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Python PyTorch remainder() method

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  • Last Updated : 28 Feb, 2022
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PyTorch remainder() method computes the element-wise remainder of the division operation (dividend is divided by divisor). The dividend is a tensor whereas the divisor may be a number or tensor. This method applies the modulus operation and if the sign of the result is different from the divisor then the divisor is added to the modulus result. This method supports only integer and float valued inputs. Following is the syntax for this method-

Syntax: torch.remainder(input, other, out=None)

Parameters:

  • input: the dividend (tensor).
  • other: the divisor (tensor or number).

Return: It returns a tensor with remainder values.

Let’s understand the torch.remainder() method with the help of some Python examples.

Example 1:

In the Python example below we compute the remainder when a torch tensor is divided by a number. 

Here, the division of -13  by 5, the remainder is 2. How? mod(-13, 5) = -3, then -3+5 = 2. When the modulus value is different from the divisor, the divisor is added to the modulus. Notice how the remainders are different when the divisor is -5. 

Python3




# Python 3 program to demonstrate the 
# torch.remainder() method
# importing torch
import torch
  
# define the dividend
x = torch.tensor([5, -13, 24, -7, 7])
print("Dividend:", x)
  
# define the divisor
y = 5
print("Divisor:",y)
  
# compute the remainder
remainder = torch.remainder(x,y)
print("Remainder:",remainder)
z = -5
print("Divisor:",z)
remainder = torch.remainder(x,z)
print("Remainder:",remainder)


Output:

Dividend: tensor([  5, -13,  24,  -7,   7])
Divisor: 5
Remainder: tensor([0, 2, 4, 3, 2])
Divisor: -5
Remainder: tensor([ 0, -3, -1, -2, -3])

Example 2:

In the Python example below, we compute the element-wise remainder when both dividend and divisor are torch tensors.

Python3




# Python 3 program to demonstrate the 
# torch.remainder() method
# importing torch
import torch
  
# define the dividend
x = torch.tensor([15, -13, 15, -15, 0])
print("Dividend:", x)
  
# define the divisor
y = torch.tensor([7, 7, -7, -7, 7])
print("Divisor:",y)
  
# compute the remainder
remainder = torch.remainder(x,y)
print("Remainder:",remainder)


Output:

Dividend: tensor([ 15, -13,  15, -15,   0])
Divisor: tensor([ 7,  7, -7, -7,  7])
Remainder: tensor([ 1,  1, -6, -1,  0])

Example 3:

In the example below, we find the remainder as we did in Example 2 but for the floating-point tensors.

Python3




# Python 3 program to demonstrate the 
# torch.remainder() method for float values
# importing torch
import torch
  
# define the dividend
x = torch.tensor([15., -13., 15., -15., 0])
print("Dividend:", x)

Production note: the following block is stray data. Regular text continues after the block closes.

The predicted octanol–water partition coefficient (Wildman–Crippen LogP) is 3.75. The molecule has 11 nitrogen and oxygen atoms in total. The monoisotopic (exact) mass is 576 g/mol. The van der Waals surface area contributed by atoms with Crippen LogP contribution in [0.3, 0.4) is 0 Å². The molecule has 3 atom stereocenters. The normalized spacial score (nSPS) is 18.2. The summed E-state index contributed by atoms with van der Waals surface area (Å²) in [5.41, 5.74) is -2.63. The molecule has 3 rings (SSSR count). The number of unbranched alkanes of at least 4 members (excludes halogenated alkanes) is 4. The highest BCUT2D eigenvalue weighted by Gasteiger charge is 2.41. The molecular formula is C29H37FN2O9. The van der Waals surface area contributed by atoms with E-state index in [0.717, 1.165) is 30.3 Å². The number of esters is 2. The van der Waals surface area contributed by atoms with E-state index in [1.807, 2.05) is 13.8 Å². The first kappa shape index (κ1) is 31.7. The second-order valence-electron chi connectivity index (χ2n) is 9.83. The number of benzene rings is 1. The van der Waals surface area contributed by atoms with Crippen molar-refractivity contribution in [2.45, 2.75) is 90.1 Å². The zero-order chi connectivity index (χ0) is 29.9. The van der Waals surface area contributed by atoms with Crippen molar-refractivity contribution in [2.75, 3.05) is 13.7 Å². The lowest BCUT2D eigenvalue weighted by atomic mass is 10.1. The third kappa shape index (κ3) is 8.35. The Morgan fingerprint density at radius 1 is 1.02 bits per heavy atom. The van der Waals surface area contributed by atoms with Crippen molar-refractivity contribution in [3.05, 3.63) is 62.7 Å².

# define the divisor
y = torch.tensor([7., 7., -7., -7., 7.])
print("Divisor:",y)
  
# compute the remainder
remainder = torch.remainder(x,y)
print("Remainder:",remainder)


Output:

Dividend: tensor([ 15., -13.,  15., -15.,   0.])
Divisor: tensor([ 7.,  7., -7., -7.,  7.])
Remainder: tensor([ 1.,  1., -6., -1.,  0.])

Example 4:

In the example below, try to find the remainder when divided by zero or infinity.

Notice that when the divisor is zero the remainder is nan (Not a Number) irrespective of the dividend value. When a nonzero is divided by infinity, the remainder is infinity, but when zero is divided by infinity the remainder is 0. Also notice that both the tensors are floating-point tensors. See the next example when an integer is divided by zero.

Python3




# Python 3 program to demonstrate the 
# torch.remainder() method
# importing torch
import torch
import numpy as np
  
# define the dividend
x = torch.tensor([15., -13., 0., -15., 0])
print("Dividend:", x)
  
# define the divisor
y = torch.tensor([0., np.inf, 0., 0., np.inf])
print("Divisor:",y)
  
# compute the remainder
remainder = torch.remainder(x,y)
print("Remainder:",remainder)


Output:

Dividend: tensor([ 15., -13.,   0., -15.,   0.])
Divisor: tensor([0., inf, 0., 0., inf])
Remainder: tensor([nan, inf, nan, nan, 0.])

Example 5:

In this example, we try to find the remainder when an integer is divided by zero.

Notice that in the case of integer dividend it throws a runtime error while in the case of floating-point dividend it returns the remainder as nan (as in Example 4).

Python3




# Python 3 program to demonstrate the 
# torch.remainder() method
# importing torch
import torch
import numpy as np
  
# define the dividend
x = torch.tensor([15])
print("Dividend:", x)
  
# define the divisor
y = torch.tensor([0])
print("Divisor:",y)
  
# compute the remainder
remainder = torch.remainder(x,y)
print("Remainder:",remainder)


Output:

Dividend: tensor([15])
Divisor: tensor([0])


RuntimeError: ZeroDivisionError

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